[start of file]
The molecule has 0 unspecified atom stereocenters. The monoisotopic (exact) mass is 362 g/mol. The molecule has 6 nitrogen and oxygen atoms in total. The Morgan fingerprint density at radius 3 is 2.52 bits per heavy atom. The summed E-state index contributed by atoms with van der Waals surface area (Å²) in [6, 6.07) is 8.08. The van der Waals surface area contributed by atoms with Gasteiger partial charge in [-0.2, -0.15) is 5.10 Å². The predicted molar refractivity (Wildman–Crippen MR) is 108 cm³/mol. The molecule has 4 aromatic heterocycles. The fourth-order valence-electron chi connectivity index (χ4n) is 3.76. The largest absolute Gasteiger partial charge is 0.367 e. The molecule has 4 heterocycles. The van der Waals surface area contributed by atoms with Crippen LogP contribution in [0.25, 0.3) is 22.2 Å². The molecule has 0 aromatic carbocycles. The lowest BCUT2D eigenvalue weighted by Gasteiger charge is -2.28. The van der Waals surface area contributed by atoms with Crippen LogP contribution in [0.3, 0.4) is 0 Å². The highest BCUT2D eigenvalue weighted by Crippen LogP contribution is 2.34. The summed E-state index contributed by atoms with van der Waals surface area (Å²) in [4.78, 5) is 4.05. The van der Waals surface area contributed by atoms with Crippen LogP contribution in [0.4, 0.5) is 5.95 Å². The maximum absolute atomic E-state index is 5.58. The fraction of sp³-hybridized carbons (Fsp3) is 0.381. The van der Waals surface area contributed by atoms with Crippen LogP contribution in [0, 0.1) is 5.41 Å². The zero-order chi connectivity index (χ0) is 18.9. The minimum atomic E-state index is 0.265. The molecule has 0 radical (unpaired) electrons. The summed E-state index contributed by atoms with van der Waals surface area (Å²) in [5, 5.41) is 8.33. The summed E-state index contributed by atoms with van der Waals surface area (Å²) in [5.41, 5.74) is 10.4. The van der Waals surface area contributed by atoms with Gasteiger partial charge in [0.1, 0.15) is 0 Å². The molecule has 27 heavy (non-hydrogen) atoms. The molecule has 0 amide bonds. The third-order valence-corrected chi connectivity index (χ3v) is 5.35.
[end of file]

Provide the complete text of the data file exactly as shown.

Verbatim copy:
The molecule has 0 unspecified atom stereocenters. The monoisotopic (exact) mass is 362 g/mol. The molecule has 6 nitrogen and oxygen atoms in total. The Morgan fingerprint density at radius 3 is 2.52 bits per heavy atom. The summed E-state index contributed by atoms with van der Waals surface area (Å²) in [6, 6.07) is 8.08. The van der Waals surface area contributed by atoms with Gasteiger partial charge in [-0.2, -0.15) is 5.10 Å². The predicted molar refractivity (Wildman–Crippen MR) is 108 cm³/mol. The molecule has 4 aromatic heterocycles. The fourth-order valence-electron chi connectivity index (χ4n) is 3.76. The largest absolute Gasteiger partial charge is 0.367 e. The molecule has 4 heterocycles. The van der Waals surface area contributed by atoms with Crippen LogP contribution in [0.25, 0.3) is 22.2 Å². The molecule has 0 aromatic carbocycles. The lowest BCUT2D eigenvalue weighted by Gasteiger charge is -2.28. The van der Waals surface area contributed by atoms with Crippen LogP contribution in [0.3, 0.4) is 0 Å². The highest BCUT2D eigenvalue weighted by Crippen LogP contribution is 2.34. The summed E-state index contributed by atoms with van der Waals surface area (Å²) in [4.78, 5) is 4.05. The van der Waals surface area contributed by atoms with Crippen LogP contribution in [0.4, 0.5) is 5.95 Å². The maximum absolute atomic E-state index is 5.58. The fraction of sp³-hybridized carbons (Fsp3) is 0.381. The van der Waals surface area contributed by atoms with Crippen LogP contribution in [0, 0.1) is 5.41 Å². The zero-order chi connectivity index (χ0) is 18.9. The minimum atomic E-state index is 0.265. The molecule has 0 radical (unpaired) electrons. The summed E-state index contributed by atoms with van der Waals surface area (Å²) in [5, 5.41) is 8.33. The summed E-state index contributed by atoms with van der Waals surface area (Å²) in [5.41, 5.74) is 10.4. The van der Waals surface area contributed by atoms with Gasteiger partial charge in [0.1, 0.15) is 0 Å². The molecule has 27 heavy (non-hydrogen) atoms. The molecule has 0 amide bonds. The third-order valence-corrected chi connectivity index (χ3v) is 5.35.